Spiced Fruit Sourdough

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My weekly sourdough baking is aligned with our weekend breakfast routine. Saturday brunch, if we are home, is our most anticipated time of the week. This features my sourdough, our favorite deli spread(smoked bacon, cheese, maple syrup, butter, relish) poached eggs, avo, beans and sausages (on someday) and home brewed coffee. We have been doing this ever since we moved to Seattle, which is almost a year now.

fruit sourdough

Back in Melbourne, we used to go out as there were plenty of good, soulful, cosy cafes that served real sourdough bread and the best coffee in the whole world. Not to mention the fine french pastries and pies and cakes and slices….

fruit sourdough

There was one particular breakfast (I have this for lunch too) at a deli cafe in the hills, which was my favorite. This was a toasted fruit sourdough served with sticky baby figs and mascarpone. I have recreated this dish many times since. The most important part of this dish, the fruit sourdough, obviously, was from a local sourdough bakery, which I used to work for, for two years(lucky me!). So my fruit sourdough is inspired by this bread, but I have tweaked the recipe so much over time to suite our taste.

apricot, fig and raisin

I use different dried fruit combinations and use different spices every time to make it exiting. You can use most of the dried fruits like Sultana, Raisins, Currents, Cranberries, blueberries, apricots, prunes, plums, figs etc. I always keep it limited to three verities, two sweet and one tangy. But it’s up to you.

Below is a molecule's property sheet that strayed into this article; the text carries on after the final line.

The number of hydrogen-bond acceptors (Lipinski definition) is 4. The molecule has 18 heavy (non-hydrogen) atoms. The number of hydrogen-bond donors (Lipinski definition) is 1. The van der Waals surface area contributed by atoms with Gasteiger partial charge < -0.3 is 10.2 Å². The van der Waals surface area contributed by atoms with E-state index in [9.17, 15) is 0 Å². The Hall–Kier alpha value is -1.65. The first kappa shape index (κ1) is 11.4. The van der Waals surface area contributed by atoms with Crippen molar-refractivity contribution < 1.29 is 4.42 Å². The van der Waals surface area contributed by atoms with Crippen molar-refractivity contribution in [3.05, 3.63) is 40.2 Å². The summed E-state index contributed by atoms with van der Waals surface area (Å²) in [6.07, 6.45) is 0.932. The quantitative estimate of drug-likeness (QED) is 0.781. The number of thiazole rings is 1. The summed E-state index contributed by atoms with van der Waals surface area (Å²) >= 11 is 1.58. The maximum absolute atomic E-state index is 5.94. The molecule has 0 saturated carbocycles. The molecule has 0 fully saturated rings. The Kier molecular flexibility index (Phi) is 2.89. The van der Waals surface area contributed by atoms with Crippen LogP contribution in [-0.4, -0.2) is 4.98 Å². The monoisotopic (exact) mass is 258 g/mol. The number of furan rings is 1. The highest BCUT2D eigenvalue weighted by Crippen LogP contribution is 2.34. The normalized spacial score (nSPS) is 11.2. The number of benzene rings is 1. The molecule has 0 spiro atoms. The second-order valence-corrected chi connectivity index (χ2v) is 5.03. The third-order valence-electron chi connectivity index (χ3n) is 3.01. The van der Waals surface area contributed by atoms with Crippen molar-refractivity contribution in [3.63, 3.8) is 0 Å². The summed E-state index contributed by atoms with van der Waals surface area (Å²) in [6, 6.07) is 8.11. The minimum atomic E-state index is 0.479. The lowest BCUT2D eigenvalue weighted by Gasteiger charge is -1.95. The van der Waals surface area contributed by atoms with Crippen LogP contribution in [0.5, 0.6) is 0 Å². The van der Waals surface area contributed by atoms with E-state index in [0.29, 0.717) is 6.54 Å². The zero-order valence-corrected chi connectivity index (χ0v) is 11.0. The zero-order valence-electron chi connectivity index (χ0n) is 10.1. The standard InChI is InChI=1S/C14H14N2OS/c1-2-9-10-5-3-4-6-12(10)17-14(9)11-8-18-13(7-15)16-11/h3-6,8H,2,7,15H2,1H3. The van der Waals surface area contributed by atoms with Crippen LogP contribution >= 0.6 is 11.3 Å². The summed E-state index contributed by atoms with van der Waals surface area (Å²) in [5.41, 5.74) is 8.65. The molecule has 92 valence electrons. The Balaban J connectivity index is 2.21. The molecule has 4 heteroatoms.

Dates add a nice sweetness. You can use dried figs too

You can also use spices like cinnamon, cloves, pumpkin spice, nutmeg to give it some warmth. This will really enhance the flavor and the house smells festive every time I bake these breads.

Make sure to wash the dried fruits, specially the dark colored once. This will wash off excess residue and also help them hydrate slightly. I figured this out the hard way. The dried fruit tend to absorb water from the bread dough resulting in a tougher dough, which inhibits fermentation, gluten development and the oven spring later.

Alternatively, soak the dried fruit over night, drain and pat dry

The dough that is just mixed would look wet and sticky. After an hour of aulolyzing(or fermentalizing), this will be a lot firmer and easier to handle

After the kneading, it will start to look much smoother. This dough is now ready for bulking.

As always, incorporate the fruit at the end of the kneading, just before the bulk proof. This will make sure the gluten development is not disturbed.

The wet dough is about 75% hydrated as the dried fruit will absorb some moisture later.

Also fruit brings in sugar to the dough and to counter balance that we need to up the leaven percentage a little. Sugar is hygroscopic and will compete with yeast for water, which could inhibit fermentation.

If you mix the dough with the fruits in it, more sugar is going to get incorporated into the dough, so adding fruits later prevents this. Also we just fold the fruit in, by hand and not mixing vigorously.

Once fruit is added, then we let it bulk (3-4 hours). Bulk includes three coil folds in 45 minute intervals at the beginning of the bulk. Once bulk is over you just have to shape the bread and place in the refrigerator for slow fermentation.

When you are ready to bake, check the bread to see if it has proofed enough. If not, leave it at room temperature until proofed. Do the “poke” test to make sure.

Use either flour or semolina to dust the bread